Be overly vigilant not to engage in gossip, conspiracy theories or questionable information sharing about the Coronavirus outbreak. The internet is buzzing with sensationalist and alarming content about this virus. This creates a digital pandemic or (mis)infodemic and only heightens public anxiety around this disease with devastating consequences for affected communities and fueling anti-Chinese sentiments. If you are unsure about some information, check on Government sites, WHO, CDC or other official health websites for the most up to date and correct information. 

Daily Schedule Changes

The uncertainty around international responses to the Coronavirus outbreak requires a little more flexibility than usual. As international travel and supply lines become more affected, you may need to reschedule meetings or make adjustments to lead times on projects. Be flexible and accept that this situation can have unexpected impacts on our daily lives. 

Accept a Level of Uncertainty  

Be flexible in this fluid situation. Over the coming weeks and months, the information and advice about how to deal with the Coronavirus will change. Likewise, Government responses will change. Keep up to date with the latest news, follow the official advice, and help others to do the same. Don’t waste your energy getting upset if official information or policies change from one day to the next. 

Send a Personal Note to International Business Connections

It is perfectly acceptable to send a short personal email or message to friends, family or business connections living in the affected areas. Likely they are bored and/or worried about the current situation. A kind word of support can be a welcome surprise for them in this troubling time.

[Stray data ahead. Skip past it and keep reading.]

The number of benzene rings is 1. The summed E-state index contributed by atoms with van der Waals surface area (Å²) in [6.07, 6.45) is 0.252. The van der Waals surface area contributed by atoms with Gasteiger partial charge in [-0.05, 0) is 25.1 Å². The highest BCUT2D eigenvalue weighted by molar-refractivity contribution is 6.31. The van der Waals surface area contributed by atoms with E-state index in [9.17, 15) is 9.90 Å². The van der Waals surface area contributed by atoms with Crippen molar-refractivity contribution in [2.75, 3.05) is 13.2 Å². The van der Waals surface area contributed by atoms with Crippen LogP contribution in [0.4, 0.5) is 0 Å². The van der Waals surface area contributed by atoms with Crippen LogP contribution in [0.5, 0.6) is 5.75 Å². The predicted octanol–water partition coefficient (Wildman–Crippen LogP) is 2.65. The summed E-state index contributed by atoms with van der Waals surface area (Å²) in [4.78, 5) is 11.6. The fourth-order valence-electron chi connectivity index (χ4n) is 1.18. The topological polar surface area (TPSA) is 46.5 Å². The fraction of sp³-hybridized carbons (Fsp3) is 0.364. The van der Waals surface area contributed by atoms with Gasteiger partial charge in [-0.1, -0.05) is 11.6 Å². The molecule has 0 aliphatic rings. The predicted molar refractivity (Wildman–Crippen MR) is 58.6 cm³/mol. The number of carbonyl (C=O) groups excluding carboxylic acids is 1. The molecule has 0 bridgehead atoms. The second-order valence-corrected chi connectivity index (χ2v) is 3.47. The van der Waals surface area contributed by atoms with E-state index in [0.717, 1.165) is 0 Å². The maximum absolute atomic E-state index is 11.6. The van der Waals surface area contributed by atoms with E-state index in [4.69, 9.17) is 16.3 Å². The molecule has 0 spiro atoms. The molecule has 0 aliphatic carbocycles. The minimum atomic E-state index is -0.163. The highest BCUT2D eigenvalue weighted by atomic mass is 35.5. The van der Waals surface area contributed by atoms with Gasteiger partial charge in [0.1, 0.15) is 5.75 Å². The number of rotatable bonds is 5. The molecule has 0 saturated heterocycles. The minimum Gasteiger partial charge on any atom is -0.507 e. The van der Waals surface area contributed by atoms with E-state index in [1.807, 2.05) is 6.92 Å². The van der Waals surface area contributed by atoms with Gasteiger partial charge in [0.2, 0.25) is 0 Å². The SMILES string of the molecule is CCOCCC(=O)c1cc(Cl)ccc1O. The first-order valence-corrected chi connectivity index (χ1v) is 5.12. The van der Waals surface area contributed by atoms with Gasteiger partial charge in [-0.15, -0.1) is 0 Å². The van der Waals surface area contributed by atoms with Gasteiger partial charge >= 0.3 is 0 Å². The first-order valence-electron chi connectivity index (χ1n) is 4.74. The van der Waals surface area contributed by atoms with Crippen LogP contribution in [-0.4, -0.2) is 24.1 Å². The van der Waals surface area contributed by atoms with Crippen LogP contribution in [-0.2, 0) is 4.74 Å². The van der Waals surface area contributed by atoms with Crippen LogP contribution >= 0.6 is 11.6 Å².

Etiquette That Doesn’t Change 

Hygiene Practises

Common hygiene etiquette will always remain the same. Wash your hands regularly, especially before eating and after using the bathroom. As long as we are all adults and are following normal hygienic practises of washing our hands and sneezing into our elbows, there is no need to go overboard with the sanitiser or by burning our banknotes. 

Common Flu Etiquette

If you are feeling unwell, or have flu-like symptoms, take the usual precautions and stay home while sick. No one is going to wish you were in the office sneezing around everyone. 

Show Understanding

Everyone reacts to risks and fears a little differently. Be understanding if someone in your office or family is feeling worried or anxious about things. Listen to their concerns and help them find information that may help allay their fears. 

Stay polite or don’t respond at all. 

We can get overly concerned when someone is sharing incorrect information online. As always, think before responding negatively to comments online. Reacting with anger or outrage is counterproductive. Instead, consider a polite response using official information and links to refute the false information. Hopefully, this will encourage others to seek out the correct information too.  Read more about this in our post The Online Hate Culture and How to Stay Out of It.